But maybe my favourite rose is this one, Rosa ‘Hot Chocolate’ for its robustness, and above all, the colour, a mahogany red unlike any other, almost burnished at the tips of the petals.  I planted it without thinking sort of in front of this Berberis thunbergii f. atropurpurea ‘Helmond Pillar’– which I love.  And they love each other, I think.

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Zantedeschia aethiopia, Tostat, May 2017

This Zantedeschia aethiopia pops up naturally in any shady spot with me.  I really love the horn shape of the flowers and the glossy leaves.  The only problem is that the flowers become waste-bins for any garden bits flying around in the air- still, you couldn’t have a nicer bin really.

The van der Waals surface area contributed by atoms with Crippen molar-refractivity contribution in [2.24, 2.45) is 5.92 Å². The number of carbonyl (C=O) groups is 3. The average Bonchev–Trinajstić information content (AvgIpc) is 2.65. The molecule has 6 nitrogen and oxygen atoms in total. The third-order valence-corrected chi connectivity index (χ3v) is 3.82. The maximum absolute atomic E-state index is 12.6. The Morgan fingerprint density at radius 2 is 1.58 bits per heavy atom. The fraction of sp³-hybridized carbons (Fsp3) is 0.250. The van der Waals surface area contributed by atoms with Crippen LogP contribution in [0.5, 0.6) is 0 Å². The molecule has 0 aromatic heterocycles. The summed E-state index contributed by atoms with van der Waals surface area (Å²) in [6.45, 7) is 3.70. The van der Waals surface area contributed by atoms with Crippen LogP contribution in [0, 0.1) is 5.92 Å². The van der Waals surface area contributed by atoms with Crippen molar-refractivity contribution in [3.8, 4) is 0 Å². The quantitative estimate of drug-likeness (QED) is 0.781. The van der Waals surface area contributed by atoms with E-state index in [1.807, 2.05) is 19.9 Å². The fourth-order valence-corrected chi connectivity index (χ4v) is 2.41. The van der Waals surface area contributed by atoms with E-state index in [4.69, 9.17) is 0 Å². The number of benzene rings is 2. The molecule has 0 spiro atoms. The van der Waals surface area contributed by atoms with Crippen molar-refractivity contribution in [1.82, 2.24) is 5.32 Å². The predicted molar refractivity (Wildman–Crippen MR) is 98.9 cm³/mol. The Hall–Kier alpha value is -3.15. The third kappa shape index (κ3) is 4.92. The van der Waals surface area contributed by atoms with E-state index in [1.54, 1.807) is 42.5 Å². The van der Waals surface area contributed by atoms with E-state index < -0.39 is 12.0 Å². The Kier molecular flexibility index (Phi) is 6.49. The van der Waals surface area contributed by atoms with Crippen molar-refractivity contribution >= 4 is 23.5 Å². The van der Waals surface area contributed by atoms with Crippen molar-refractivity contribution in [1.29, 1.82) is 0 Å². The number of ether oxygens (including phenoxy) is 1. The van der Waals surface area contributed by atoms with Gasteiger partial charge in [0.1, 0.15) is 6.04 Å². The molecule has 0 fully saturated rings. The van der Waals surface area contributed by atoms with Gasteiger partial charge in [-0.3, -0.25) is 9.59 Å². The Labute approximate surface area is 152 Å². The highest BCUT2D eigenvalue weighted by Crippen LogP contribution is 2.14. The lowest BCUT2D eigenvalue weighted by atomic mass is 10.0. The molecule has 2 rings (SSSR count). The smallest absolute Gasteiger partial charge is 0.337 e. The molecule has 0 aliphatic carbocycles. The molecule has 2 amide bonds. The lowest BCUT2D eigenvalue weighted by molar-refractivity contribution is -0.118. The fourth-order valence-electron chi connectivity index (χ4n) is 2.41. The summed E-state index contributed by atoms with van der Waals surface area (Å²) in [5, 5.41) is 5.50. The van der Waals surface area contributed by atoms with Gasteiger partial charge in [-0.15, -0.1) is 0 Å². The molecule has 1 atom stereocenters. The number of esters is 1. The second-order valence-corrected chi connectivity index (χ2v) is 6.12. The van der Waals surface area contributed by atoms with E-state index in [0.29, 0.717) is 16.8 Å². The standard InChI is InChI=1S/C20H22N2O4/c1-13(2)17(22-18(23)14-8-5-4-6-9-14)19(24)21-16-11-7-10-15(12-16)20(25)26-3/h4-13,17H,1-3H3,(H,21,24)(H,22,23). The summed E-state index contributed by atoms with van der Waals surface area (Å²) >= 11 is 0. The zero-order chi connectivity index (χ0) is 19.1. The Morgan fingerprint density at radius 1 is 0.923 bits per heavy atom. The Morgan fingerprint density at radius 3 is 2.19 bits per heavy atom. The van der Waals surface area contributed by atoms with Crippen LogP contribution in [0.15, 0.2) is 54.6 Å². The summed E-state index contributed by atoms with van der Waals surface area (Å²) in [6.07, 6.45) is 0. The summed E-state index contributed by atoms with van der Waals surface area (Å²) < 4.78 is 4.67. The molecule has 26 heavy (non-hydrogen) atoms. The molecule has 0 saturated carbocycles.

Sitting back and looking…

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The New Garden, Tostat, May 2016

The weather has been truly Scottish for the past week or so.  Blowing a gale, raining heavily and cold enough to be back in a jumper- the garden has stopped in its tracks.  So, despite a good round of cursing at the conditions outside, once I had stopped moaning about it, I decided to take a good look at things.  And, once I raise my gaze from each individual plant that I am nursing along, I do actually notice that, over time, things do come together.